Employment Relations Bill

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Malcolm Bruce: I thank the Minister for that constructive response. Ministers—or more particularly their advisers—tend to say that amendments are unnecessary. However, he will appreciate that they are designed to add things to legislation. That is the purpose of this amendment. I do not have his advantage of drafting assistance. We were anxious not to impose works councils—the amendment makes it clear that there is no attempt to do that—but to identify them as an option that should be actively considered.

The hon. Member for West Renfrewshire and I probably do not see eye to eye, but I want to reassure him that this is not a Trojan horse. We do not see works councils as a way of undermining the role of trade unions. We think that they are different. Works

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councils deal with how a particular workplace operates. Workplaces are often unionised: where that is the case, the union will do what the union does but the works council will be slightly different. The amendment also gives some advantage to non-unionised companies by adding a statutory obligation for them to have a mechanism for consultation. We are keen to promote and develop that.

We will have to build our own mechanism—a British system that meets our cultural requirements—but we have a chequered history. I have looked at the continental examples, and some of them are good but others are bad. None of us would want to replicate what is happening in France, but countries such as Spain, Germany and the Benelux and Scandinavian nations have different but well-established mechanisms for works councils that offer lessons that if they are suitably adapted could benefit British business and industry. We have been missing that for a long time.

I am glad that the Government acknowledge that works councils may be one of the options to be developed and encouraged. The Minister's response to the amendment was predictable, but what we wanted most of all was to have a debate about this matter and to draw out the Government's attitude to it. What we have heard is welcome. We might wish to return to this, because we want to raise the profile of this approach. On that basis, I beg to ask leave to withdraw the amendment.

Amendment, by leave, withdrawn.

The Chairman: Before I call the hon. Member for Gordon to move amendment No. 48, I remind the Committee that the amendment refers to possible mechanisms that may be required to implement the directive, and not to the directive itself.

Malcolm Bruce: I beg to move amendment No. 48, in

    clause 31, page 27, line 42, at end insert—

    '(aa) for the purpose of adopting the provisions necessary to comply with that Directive not later than 23rd March 2005 or ensuring that management and labour introduce by that date the required provisions and guarantee the results imposed by the Directive at all times;'.

The amendment was motivated only by a point of regret. The directive will be implemented in every country in the EU, with the exception of the UK and Ireland, on 23 March 2005. I am happy to acknowledge that the Government have been through a consultation process, have drawn employers and employees together, and have negotiated a delay in implementation, and that there is now an agreement. We will not press the amendment, as that would undermine the agreement, but that is no reason not to move or speak to it.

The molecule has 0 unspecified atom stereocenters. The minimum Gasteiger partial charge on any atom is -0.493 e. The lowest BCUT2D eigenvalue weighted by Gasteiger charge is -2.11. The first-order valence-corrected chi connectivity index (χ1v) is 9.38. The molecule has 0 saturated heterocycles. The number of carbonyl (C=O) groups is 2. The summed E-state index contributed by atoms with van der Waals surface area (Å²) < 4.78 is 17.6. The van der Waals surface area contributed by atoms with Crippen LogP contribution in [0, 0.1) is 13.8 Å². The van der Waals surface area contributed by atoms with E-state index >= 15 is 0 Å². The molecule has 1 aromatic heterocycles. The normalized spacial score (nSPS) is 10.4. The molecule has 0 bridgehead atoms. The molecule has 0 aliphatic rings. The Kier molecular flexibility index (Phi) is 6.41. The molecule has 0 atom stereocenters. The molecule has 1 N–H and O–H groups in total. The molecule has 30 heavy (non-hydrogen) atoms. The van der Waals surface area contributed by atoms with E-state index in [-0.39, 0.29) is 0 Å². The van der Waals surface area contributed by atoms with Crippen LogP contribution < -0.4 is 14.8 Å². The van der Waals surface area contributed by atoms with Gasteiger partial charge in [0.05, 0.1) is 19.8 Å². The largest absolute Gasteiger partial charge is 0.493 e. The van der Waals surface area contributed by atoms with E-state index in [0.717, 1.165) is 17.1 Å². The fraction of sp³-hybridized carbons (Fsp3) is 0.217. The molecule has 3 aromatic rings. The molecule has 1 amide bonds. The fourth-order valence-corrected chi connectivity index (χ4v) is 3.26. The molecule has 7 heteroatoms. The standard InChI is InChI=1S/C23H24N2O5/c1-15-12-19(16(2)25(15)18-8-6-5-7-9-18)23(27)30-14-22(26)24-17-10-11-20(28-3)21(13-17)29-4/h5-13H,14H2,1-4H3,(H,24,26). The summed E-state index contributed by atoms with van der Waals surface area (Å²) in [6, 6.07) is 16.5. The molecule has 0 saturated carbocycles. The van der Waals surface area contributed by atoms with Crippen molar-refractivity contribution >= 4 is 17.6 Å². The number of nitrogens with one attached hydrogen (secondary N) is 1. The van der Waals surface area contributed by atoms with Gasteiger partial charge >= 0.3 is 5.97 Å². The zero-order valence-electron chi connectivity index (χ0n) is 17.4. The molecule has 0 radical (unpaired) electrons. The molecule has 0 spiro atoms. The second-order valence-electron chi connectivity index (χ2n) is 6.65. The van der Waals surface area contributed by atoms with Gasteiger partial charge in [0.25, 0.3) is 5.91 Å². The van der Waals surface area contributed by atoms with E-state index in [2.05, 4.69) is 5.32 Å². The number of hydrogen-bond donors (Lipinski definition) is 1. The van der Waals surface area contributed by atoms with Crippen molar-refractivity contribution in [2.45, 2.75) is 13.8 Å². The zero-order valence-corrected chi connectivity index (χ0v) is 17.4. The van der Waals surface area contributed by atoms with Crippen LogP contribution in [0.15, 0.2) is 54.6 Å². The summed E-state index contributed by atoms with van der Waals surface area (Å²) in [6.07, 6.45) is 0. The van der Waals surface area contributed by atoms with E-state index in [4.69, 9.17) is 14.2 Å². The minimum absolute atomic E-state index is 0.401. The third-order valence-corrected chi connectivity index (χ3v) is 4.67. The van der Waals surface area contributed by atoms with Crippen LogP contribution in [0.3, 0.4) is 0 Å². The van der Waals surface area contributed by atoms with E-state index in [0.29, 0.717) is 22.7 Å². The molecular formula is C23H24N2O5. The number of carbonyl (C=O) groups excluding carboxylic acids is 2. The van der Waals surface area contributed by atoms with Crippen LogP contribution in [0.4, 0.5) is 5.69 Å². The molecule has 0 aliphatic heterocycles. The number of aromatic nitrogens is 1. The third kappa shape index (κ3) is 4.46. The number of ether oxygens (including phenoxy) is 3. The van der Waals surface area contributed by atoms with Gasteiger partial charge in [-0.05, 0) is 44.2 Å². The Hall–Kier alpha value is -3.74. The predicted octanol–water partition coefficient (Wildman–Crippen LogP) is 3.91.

We want to put on record the regret that we should have to implement this form of consultation on the basis of a European directive that successive Governments have tried to resist—to the point where they could resist it no longer. My understanding is that the Government's argument is that we have a different

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culture and tradition and we ought to do things our own way. Our experience is that it has taken us an awfully long time to get to the point where industrial relations in the UK are no longer a liability or an embarrassment as they were 20 or 30 years ago. I accept that progress has been made, but resisting such a mechanism has been part of our problem.

We would like to have believed that we were fit, ready and able to embrace the directive on the due date to the full extent, so the second part is the numbers point. My hon. Friend the Member for Weston-super-Mare and I have both put on record during debate on the Bill the understanding of the 20 or 21 employees point that the Government have sought to protect smaller companies from excessive and intrusive regulation. That is not to say that we do not think that smaller companies should adopt practices that are imposed on larger companies as a positive choice, but we do not want to add to their burdens.

In the context of the directive, we are talking about a derogation and a higher limit. We are taking several years longer, with a level of 150, whereas the whole of the rest of the EU will be talking about 50 employees on 23 March 2005—a year from now. I accept that, given the process that we have gone through, we could not expect British industry to be ready in a year's time, so I will not press the amendment.